my new red hat

I knit myself a new red hat using the Jul Hat pattern by Wiksten. It fits a little big for me, likely on account of the thicker ply yarn I used, which could have been pre-empted by checking my knitting gauge first. But, let's be honest with each other, you guys don't really do that either, do you? Anyhow, people keep calling it my Santa hat which wasn't actually what I had in mind, but oh well.

And here's my contribution to the fashion blog world. A full-on denim outfit, cardigan and worn-out mauve slippers. I expect to see this on the runways soon. Merry Christmas from this floppy hat-wearing elf!

Knitting is one of my attempts to embrace the winter season. It's permission to be sedentary and wonderfully complements a hot toddy or cocoa. The dark winter nights and cold mornings only add to the click clack of the knitting needles and the feel of yarn slipping through your fingers. It's a good way to pass the time. Plus, you have a nice new hat to show for it. So long as there are the winter blues, there will be a lot of handmade hats.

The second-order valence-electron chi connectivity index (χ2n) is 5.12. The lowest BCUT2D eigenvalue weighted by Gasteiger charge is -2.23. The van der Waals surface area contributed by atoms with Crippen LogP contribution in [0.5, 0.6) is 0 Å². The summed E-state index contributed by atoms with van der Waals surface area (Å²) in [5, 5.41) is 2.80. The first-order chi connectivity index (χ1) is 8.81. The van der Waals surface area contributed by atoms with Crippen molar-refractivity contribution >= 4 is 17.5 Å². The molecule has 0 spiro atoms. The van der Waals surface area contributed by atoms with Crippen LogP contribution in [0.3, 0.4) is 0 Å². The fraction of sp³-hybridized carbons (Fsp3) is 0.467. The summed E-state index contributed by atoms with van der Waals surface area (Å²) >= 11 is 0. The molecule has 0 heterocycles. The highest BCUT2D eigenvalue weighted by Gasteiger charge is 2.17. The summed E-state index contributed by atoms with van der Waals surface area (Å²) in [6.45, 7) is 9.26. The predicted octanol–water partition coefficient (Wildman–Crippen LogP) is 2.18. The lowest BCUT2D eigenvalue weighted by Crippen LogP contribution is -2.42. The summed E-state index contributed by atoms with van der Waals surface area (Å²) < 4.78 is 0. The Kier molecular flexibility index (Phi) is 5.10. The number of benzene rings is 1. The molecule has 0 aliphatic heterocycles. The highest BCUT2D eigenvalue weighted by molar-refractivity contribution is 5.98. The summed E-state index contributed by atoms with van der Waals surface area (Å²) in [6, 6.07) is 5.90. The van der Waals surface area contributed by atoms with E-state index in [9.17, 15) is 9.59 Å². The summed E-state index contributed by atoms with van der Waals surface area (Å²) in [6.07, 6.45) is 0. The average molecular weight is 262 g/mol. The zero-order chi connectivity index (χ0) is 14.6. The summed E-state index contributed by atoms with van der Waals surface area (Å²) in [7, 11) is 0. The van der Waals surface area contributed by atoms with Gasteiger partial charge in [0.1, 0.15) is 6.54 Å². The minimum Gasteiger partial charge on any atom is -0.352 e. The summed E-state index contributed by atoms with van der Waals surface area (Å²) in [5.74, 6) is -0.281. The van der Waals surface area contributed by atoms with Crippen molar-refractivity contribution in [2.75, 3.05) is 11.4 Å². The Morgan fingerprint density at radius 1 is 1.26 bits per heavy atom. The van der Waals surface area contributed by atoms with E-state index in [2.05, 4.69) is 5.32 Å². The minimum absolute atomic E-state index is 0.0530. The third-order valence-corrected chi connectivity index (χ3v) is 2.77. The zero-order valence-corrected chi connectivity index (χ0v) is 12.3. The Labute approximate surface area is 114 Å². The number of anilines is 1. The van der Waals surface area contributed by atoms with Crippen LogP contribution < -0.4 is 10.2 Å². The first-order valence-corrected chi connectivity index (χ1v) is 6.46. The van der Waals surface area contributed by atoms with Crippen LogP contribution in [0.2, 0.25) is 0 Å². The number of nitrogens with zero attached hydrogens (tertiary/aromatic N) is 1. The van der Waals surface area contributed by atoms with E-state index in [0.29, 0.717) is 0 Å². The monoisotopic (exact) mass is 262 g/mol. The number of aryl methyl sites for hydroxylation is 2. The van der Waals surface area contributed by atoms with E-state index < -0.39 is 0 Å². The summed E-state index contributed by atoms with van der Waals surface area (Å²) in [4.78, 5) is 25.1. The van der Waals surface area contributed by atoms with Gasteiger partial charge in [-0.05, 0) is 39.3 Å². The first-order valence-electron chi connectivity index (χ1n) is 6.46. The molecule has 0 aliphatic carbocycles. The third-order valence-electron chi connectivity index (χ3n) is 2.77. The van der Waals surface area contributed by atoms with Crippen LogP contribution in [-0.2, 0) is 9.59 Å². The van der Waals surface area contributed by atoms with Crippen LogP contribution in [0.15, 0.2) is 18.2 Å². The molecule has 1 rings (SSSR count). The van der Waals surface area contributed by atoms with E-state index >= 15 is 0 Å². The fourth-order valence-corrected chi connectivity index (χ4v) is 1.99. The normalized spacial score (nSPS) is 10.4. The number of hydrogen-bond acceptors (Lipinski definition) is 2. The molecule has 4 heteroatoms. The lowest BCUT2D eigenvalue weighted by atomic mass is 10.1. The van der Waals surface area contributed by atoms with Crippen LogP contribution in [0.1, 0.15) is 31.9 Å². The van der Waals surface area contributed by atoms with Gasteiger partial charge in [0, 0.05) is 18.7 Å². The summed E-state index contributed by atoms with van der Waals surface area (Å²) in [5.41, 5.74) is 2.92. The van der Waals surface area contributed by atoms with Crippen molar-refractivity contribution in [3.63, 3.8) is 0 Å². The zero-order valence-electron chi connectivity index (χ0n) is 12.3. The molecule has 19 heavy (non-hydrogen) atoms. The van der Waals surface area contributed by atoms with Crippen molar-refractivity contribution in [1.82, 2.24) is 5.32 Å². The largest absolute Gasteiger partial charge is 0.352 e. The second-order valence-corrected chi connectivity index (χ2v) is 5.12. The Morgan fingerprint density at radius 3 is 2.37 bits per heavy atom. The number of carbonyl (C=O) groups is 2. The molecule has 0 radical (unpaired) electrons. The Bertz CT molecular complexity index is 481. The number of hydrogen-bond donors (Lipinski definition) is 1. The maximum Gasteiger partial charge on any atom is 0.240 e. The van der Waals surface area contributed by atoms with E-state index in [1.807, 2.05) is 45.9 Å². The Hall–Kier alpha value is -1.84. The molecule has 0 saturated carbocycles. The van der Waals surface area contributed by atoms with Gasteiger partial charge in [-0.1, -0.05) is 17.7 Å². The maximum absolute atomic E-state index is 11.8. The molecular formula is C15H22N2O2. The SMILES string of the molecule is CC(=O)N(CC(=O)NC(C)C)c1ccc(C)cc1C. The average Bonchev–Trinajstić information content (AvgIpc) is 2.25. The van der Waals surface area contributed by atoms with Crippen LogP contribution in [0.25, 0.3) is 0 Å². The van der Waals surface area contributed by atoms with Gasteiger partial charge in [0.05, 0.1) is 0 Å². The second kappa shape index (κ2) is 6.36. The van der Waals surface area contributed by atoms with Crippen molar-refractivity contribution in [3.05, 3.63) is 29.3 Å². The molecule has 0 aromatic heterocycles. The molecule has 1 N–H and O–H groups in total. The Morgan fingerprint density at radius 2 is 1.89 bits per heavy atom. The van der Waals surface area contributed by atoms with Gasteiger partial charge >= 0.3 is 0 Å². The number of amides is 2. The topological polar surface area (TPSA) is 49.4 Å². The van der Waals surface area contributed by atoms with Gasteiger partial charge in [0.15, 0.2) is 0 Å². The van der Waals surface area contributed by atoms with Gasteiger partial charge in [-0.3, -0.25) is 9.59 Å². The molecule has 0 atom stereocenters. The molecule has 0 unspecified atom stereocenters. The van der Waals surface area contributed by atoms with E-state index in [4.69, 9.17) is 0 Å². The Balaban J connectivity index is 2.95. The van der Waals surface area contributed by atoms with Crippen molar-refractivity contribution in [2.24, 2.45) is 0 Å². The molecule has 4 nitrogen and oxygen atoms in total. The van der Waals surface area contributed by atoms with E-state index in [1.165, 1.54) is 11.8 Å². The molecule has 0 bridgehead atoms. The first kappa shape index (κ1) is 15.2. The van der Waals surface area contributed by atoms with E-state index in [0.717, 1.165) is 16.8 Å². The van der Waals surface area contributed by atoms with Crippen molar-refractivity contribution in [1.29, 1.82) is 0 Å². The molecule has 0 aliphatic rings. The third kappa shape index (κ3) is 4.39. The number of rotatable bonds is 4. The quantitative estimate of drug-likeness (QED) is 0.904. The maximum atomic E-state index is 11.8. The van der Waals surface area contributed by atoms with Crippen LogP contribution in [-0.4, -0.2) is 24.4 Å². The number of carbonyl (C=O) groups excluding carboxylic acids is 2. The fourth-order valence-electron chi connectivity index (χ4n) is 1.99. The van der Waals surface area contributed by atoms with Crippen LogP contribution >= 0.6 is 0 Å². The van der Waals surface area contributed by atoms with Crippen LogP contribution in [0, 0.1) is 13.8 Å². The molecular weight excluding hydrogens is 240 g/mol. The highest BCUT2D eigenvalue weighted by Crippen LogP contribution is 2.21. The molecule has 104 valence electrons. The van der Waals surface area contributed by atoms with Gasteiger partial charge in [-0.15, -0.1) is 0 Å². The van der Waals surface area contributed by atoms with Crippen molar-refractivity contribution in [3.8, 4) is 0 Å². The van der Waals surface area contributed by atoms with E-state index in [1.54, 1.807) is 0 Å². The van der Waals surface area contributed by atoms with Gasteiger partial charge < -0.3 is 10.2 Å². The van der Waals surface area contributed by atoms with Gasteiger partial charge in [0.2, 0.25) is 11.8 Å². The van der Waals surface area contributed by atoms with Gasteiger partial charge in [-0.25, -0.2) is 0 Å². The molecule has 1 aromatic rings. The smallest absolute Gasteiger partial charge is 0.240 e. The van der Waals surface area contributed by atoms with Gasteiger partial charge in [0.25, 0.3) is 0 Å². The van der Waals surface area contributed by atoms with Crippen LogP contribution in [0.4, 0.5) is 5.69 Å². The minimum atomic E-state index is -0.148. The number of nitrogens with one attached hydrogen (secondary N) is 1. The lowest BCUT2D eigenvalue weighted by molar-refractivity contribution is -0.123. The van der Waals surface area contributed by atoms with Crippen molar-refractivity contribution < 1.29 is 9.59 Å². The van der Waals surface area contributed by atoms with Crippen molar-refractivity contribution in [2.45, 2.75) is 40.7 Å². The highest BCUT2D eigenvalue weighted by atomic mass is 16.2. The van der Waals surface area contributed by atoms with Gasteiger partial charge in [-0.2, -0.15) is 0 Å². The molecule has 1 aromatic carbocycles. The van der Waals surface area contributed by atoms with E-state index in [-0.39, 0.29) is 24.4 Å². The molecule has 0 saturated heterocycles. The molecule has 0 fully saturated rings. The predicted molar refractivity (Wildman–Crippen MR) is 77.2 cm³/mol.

the pixie cut series: even shorter

As you know, I grew out my hair last winter and played around with a few different styles before deciding to once again return to the world of pixie cuts. I can't stay away. The pixie cut is so distinctive. Defining. Empowering. At first I left my bangs long and swept to the side. Then I cut it all off.

I remembered my Pinterest board full of super short 'dos from Michelle and Emma and company and decided to crop it. I mean, really crop it. It was the shortest cut I've ever had and it took some getting used to. At least with bangs, you can kind of style them differently depending on the mood and they soften your look a bit. But with super cropped hair, that's it. It's just you, your face and the world.